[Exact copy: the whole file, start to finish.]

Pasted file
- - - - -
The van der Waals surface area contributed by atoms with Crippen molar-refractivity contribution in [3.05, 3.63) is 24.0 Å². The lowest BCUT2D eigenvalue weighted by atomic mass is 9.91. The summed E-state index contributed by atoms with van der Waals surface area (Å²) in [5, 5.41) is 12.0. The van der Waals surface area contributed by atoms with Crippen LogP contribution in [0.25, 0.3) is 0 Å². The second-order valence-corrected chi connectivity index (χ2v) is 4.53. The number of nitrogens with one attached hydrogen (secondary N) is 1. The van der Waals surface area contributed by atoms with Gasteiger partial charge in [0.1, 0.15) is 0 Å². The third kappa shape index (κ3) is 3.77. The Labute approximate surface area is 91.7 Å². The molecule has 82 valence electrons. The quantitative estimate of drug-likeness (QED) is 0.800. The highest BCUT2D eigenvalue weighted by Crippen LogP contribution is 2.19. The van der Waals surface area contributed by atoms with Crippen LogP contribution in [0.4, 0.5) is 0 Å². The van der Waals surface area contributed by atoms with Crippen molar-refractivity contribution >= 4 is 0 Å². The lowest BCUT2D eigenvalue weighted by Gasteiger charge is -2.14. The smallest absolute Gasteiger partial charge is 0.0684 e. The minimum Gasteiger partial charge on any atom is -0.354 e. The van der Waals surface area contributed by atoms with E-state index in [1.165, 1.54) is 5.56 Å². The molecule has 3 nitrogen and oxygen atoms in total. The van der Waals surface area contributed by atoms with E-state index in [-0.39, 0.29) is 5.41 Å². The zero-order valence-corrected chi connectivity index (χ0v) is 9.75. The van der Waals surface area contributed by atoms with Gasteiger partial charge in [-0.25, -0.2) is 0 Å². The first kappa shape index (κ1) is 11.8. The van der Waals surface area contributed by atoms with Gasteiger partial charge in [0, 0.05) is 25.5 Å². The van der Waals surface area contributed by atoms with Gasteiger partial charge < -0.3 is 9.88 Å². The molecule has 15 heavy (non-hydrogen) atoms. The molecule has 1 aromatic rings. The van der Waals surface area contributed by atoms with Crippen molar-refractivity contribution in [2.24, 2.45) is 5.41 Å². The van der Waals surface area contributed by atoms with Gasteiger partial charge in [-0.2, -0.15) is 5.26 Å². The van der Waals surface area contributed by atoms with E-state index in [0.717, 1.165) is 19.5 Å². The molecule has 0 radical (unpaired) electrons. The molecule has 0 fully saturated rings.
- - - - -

The van der Waals surface area contributed by atoms with Crippen molar-refractivity contribution in [3.05, 3.63) is 24.0 Å². The lowest BCUT2D eigenvalue weighted by atomic mass is 9.91. The summed E-state index contributed by atoms with van der Waals surface area (Å²) in [5, 5.41) is 12.0. The van der Waals surface area contributed by atoms with Crippen LogP contribution in [0.25, 0.3) is 0 Å². The second-order valence-corrected chi connectivity index (χ2v) is 4.53. The number of nitrogens with one attached hydrogen (secondary N) is 1. The van der Waals surface area contributed by atoms with Gasteiger partial charge in [0.1, 0.15) is 0 Å². The third kappa shape index (κ3) is 3.77. The Labute approximate surface area is 91.7 Å². The molecule has 82 valence electrons. The quantitative estimate of drug-likeness (QED) is 0.800. The highest BCUT2D eigenvalue weighted by Crippen LogP contribution is 2.19. The van der Waals surface area contributed by atoms with Crippen LogP contribution in [0.4, 0.5) is 0 Å². The van der Waals surface area contributed by atoms with Crippen molar-refractivity contribution >= 4 is 0 Å². The lowest BCUT2D eigenvalue weighted by Gasteiger charge is -2.14. The smallest absolute Gasteiger partial charge is 0.0684 e. The minimum Gasteiger partial charge on any atom is -0.354 e. The van der Waals surface area contributed by atoms with E-state index in [1.165, 1.54) is 5.56 Å². The molecule has 3 nitrogen and oxygen atoms in total. The van der Waals surface area contributed by atoms with E-state index in [-0.39, 0.29) is 5.41 Å². The zero-order valence-corrected chi connectivity index (χ0v) is 9.75. The van der Waals surface area contributed by atoms with Gasteiger partial charge in [-0.25, -0.2) is 0 Å². The first kappa shape index (κ1) is 11.8. The van der Waals surface area contributed by atoms with Gasteiger partial charge in [0, 0.05) is 25.5 Å². The van der Waals surface area contributed by atoms with Gasteiger partial charge < -0.3 is 9.88 Å². The molecule has 15 heavy (non-hydrogen) atoms. The molecule has 1 aromatic rings. The van der Waals surface area contributed by atoms with Crippen molar-refractivity contribution in [2.24, 2.45) is 5.41 Å². The van der Waals surface area contributed by atoms with Gasteiger partial charge in [-0.2, -0.15) is 5.26 Å². The van der Waals surface area contributed by atoms with E-state index in [0.717, 1.165) is 19.5 Å². The molecule has 0 radical (unpaired) electrons. The molecule has 0 fully saturated rings.